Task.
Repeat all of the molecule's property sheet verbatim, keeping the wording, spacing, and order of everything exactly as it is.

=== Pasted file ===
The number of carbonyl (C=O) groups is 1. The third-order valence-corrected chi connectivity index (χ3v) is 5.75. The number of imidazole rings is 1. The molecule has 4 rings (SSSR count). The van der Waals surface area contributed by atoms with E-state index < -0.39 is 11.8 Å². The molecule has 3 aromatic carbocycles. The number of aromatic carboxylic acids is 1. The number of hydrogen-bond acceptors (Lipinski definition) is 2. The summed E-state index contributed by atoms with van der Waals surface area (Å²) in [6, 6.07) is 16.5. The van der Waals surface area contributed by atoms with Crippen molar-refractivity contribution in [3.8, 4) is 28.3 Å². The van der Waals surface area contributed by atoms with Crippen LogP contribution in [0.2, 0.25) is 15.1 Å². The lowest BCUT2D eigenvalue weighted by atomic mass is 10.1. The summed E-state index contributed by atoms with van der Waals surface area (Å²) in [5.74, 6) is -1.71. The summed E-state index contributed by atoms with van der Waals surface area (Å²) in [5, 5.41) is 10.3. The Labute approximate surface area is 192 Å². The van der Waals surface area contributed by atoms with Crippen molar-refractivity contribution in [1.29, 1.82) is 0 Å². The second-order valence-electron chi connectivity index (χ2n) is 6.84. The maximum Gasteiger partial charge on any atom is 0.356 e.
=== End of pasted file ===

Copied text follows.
The number of carbonyl (C=O) groups is 1. The third-order valence-corrected chi connectivity index (χ3v) is 5.75. The number of imidazole rings is 1. The molecule has 4 rings (SSSR count). The van der Waals surface area contributed by atoms with E-state index < -0.39 is 11.8 Å². The molecule has 3 aromatic carbocycles. The number of aromatic carboxylic acids is 1. The number of hydrogen-bond acceptors (Lipinski definition) is 2. The summed E-state index contributed by atoms with van der Waals surface area (Å²) in [6, 6.07) is 16.5. The van der Waals surface area contributed by atoms with Crippen molar-refractivity contribution in [3.8, 4) is 28.3 Å². The van der Waals surface area contributed by atoms with Crippen LogP contribution in [0.2, 0.25) is 15.1 Å². The lowest BCUT2D eigenvalue weighted by atomic mass is 10.1. The summed E-state index contributed by atoms with van der Waals surface area (Å²) in [5.74, 6) is -1.71. The summed E-state index contributed by atoms with van der Waals surface area (Å²) in [5, 5.41) is 10.3. The Labute approximate surface area is 192 Å². The van der Waals surface area contributed by atoms with Crippen molar-refractivity contribution in [1.29, 1.82) is 0 Å². The second-order valence-electron chi connectivity index (χ2n) is 6.84. The maximum Gasteiger partial charge on any atom is 0.356 e.